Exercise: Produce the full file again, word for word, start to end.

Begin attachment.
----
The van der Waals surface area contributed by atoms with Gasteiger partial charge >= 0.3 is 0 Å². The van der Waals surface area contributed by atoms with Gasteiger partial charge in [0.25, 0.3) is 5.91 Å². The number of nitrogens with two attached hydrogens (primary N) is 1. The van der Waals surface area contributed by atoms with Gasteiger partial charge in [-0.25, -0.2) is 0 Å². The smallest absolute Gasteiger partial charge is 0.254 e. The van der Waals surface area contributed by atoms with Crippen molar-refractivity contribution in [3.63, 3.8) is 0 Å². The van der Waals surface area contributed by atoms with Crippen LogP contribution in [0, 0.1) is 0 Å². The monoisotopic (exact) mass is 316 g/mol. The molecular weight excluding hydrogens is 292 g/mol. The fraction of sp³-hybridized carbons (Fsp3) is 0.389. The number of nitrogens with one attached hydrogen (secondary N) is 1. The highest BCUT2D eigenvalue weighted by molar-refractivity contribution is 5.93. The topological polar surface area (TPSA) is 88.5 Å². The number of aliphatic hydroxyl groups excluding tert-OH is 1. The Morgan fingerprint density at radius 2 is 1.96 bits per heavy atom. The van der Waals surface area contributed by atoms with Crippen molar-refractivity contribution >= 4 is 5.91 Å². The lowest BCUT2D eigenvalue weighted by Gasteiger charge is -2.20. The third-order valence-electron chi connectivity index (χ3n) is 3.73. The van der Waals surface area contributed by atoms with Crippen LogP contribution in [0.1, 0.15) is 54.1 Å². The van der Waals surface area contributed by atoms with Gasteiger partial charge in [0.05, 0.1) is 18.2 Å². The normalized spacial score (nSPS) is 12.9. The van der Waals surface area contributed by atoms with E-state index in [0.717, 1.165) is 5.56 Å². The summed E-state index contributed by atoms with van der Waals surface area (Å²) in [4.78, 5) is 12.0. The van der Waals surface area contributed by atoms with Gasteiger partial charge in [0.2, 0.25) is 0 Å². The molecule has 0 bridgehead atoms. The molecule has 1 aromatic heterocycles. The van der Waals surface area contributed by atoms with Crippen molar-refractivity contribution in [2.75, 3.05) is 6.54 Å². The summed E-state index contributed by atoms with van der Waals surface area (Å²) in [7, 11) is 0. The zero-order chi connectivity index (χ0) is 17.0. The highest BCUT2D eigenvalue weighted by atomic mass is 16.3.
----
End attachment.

The van der Waals surface area contributed by atoms with Gasteiger partial charge >= 0.3 is 0 Å². The van der Waals surface area contributed by atoms with Gasteiger partial charge in [0.25, 0.3) is 5.91 Å². The number of nitrogens with two attached hydrogens (primary N) is 1. The van der Waals surface area contributed by atoms with Gasteiger partial charge in [-0.25, -0.2) is 0 Å². The smallest absolute Gasteiger partial charge is 0.254 e. The van der Waals surface area contributed by atoms with Crippen molar-refractivity contribution in [3.63, 3.8) is 0 Å². The van der Waals surface area contributed by atoms with Crippen LogP contribution in [0, 0.1) is 0 Å². The monoisotopic (exact) mass is 316 g/mol. The molecular weight excluding hydrogens is 292 g/mol. The fraction of sp³-hybridized carbons (Fsp3) is 0.389. The number of nitrogens with one attached hydrogen (secondary N) is 1. The highest BCUT2D eigenvalue weighted by molar-refractivity contribution is 5.93. The topological polar surface area (TPSA) is 88.5 Å². The number of aliphatic hydroxyl groups excluding tert-OH is 1. The Morgan fingerprint density at radius 2 is 1.96 bits per heavy atom. The van der Waals surface area contributed by atoms with Crippen molar-refractivity contribution >= 4 is 5.91 Å². The lowest BCUT2D eigenvalue weighted by Gasteiger charge is -2.20. The third-order valence-electron chi connectivity index (χ3n) is 3.73. The van der Waals surface area contributed by atoms with Crippen LogP contribution in [0.1, 0.15) is 54.1 Å². The van der Waals surface area contributed by atoms with Gasteiger partial charge in [0.05, 0.1) is 18.2 Å². The normalized spacial score (nSPS) is 12.9. The van der Waals surface area contributed by atoms with E-state index in [0.717, 1.165) is 5.56 Å². The summed E-state index contributed by atoms with van der Waals surface area (Å²) in [4.78, 5) is 12.0. The van der Waals surface area contributed by atoms with Gasteiger partial charge in [0.2, 0.25) is 0 Å². The molecule has 0 bridgehead atoms. The molecule has 1 aromatic heterocycles. The van der Waals surface area contributed by atoms with Crippen molar-refractivity contribution in [2.75, 3.05) is 6.54 Å². The summed E-state index contributed by atoms with van der Waals surface area (Å²) in [7, 11) is 0. The zero-order chi connectivity index (χ0) is 17.0. The highest BCUT2D eigenvalue weighted by atomic mass is 16.3.